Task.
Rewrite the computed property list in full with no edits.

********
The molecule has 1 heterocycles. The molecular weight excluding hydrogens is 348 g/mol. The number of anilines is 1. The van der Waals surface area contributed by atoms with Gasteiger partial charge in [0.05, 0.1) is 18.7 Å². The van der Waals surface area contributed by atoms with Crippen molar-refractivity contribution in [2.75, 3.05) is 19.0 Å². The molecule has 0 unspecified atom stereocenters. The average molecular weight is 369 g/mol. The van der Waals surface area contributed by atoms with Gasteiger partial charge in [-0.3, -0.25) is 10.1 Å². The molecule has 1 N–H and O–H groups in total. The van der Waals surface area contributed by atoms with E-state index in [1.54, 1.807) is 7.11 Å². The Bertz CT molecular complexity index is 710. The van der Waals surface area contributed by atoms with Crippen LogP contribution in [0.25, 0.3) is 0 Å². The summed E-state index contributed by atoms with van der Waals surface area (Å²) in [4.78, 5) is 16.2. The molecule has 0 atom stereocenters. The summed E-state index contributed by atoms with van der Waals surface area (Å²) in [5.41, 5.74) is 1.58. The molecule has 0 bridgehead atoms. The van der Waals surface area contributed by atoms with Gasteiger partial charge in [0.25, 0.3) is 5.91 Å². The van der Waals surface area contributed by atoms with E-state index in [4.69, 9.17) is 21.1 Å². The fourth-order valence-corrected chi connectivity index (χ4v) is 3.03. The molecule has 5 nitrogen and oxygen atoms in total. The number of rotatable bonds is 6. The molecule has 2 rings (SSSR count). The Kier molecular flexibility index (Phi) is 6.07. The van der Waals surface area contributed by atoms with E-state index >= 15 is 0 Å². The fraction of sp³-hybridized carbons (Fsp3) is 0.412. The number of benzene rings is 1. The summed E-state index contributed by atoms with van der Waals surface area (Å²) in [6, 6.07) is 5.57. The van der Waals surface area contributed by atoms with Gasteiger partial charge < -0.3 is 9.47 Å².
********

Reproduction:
The molecule has 1 heterocycles. The molecular weight excluding hydrogens is 348 g/mol. The number of anilines is 1. The van der Waals surface area contributed by atoms with Gasteiger partial charge in [0.05, 0.1) is 18.7 Å². The van der Waals surface area contributed by atoms with Crippen molar-refractivity contribution in [2.75, 3.05) is 19.0 Å². The molecule has 0 unspecified atom stereocenters. The average molecular weight is 369 g/mol. The van der Waals surface area contributed by atoms with Gasteiger partial charge in [-0.3, -0.25) is 10.1 Å². The molecule has 1 N–H and O–H groups in total. The van der Waals surface area contributed by atoms with E-state index in [1.54, 1.807) is 7.11 Å². The Bertz CT molecular complexity index is 710. The van der Waals surface area contributed by atoms with Crippen LogP contribution in [0.25, 0.3) is 0 Å². The summed E-state index contributed by atoms with van der Waals surface area (Å²) in [4.78, 5) is 16.2. The molecule has 0 atom stereocenters. The summed E-state index contributed by atoms with van der Waals surface area (Å²) in [5.41, 5.74) is 1.58. The molecule has 0 bridgehead atoms. The van der Waals surface area contributed by atoms with Gasteiger partial charge in [0.25, 0.3) is 5.91 Å². The van der Waals surface area contributed by atoms with E-state index in [4.69, 9.17) is 21.1 Å². The fourth-order valence-corrected chi connectivity index (χ4v) is 3.03. The molecule has 5 nitrogen and oxygen atoms in total. The number of rotatable bonds is 6. The molecule has 2 rings (SSSR count). The Kier molecular flexibility index (Phi) is 6.07. The van der Waals surface area contributed by atoms with E-state index >= 15 is 0 Å². The fraction of sp³-hybridized carbons (Fsp3) is 0.412. The number of benzene rings is 1. The summed E-state index contributed by atoms with van der Waals surface area (Å²) in [6, 6.07) is 5.57. The van der Waals surface area contributed by atoms with Gasteiger partial charge < -0.3 is 9.47 Å².